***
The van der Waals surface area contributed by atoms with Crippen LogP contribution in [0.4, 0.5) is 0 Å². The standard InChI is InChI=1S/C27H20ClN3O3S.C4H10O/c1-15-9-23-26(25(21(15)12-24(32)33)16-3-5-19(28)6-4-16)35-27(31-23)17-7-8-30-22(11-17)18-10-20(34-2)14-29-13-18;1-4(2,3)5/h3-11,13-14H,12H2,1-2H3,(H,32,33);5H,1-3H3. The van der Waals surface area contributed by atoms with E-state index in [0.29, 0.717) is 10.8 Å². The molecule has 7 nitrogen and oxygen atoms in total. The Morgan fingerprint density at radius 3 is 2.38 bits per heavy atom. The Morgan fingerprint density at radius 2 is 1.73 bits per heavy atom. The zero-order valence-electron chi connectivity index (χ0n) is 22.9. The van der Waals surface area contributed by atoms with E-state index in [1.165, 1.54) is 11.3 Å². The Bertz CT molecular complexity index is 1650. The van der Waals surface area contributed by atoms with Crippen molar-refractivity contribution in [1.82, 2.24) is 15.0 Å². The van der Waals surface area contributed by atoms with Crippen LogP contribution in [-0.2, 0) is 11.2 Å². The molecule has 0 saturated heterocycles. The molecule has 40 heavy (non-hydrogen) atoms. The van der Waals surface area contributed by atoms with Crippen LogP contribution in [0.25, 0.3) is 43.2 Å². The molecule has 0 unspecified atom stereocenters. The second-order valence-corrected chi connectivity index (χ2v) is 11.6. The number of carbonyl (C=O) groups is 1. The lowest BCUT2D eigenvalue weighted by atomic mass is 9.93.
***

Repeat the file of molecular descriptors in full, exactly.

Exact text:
The van der Waals surface area contributed by atoms with Crippen LogP contribution in [0.4, 0.5) is 0 Å². The standard InChI is InChI=1S/C27H20ClN3O3S.C4H10O/c1-15-9-23-26(25(21(15)12-24(32)33)16-3-5-19(28)6-4-16)35-27(31-23)17-7-8-30-22(11-17)18-10-20(34-2)14-29-13-18;1-4(2,3)5/h3-11,13-14H,12H2,1-2H3,(H,32,33);5H,1-3H3. The van der Waals surface area contributed by atoms with E-state index in [0.29, 0.717) is 10.8 Å². The molecule has 7 nitrogen and oxygen atoms in total. The Morgan fingerprint density at radius 3 is 2.38 bits per heavy atom. The Morgan fingerprint density at radius 2 is 1.73 bits per heavy atom. The zero-order valence-electron chi connectivity index (χ0n) is 22.9. The van der Waals surface area contributed by atoms with E-state index in [1.165, 1.54) is 11.3 Å². The Bertz CT molecular complexity index is 1650. The van der Waals surface area contributed by atoms with Crippen molar-refractivity contribution in [1.82, 2.24) is 15.0 Å². The van der Waals surface area contributed by atoms with Crippen LogP contribution in [-0.2, 0) is 11.2 Å². The molecule has 0 saturated heterocycles. The molecule has 40 heavy (non-hydrogen) atoms. The van der Waals surface area contributed by atoms with Crippen LogP contribution in [0.25, 0.3) is 43.2 Å². The molecule has 0 unspecified atom stereocenters. The second-order valence-corrected chi connectivity index (χ2v) is 11.6. The number of carbonyl (C=O) groups is 1. The lowest BCUT2D eigenvalue weighted by atomic mass is 9.93.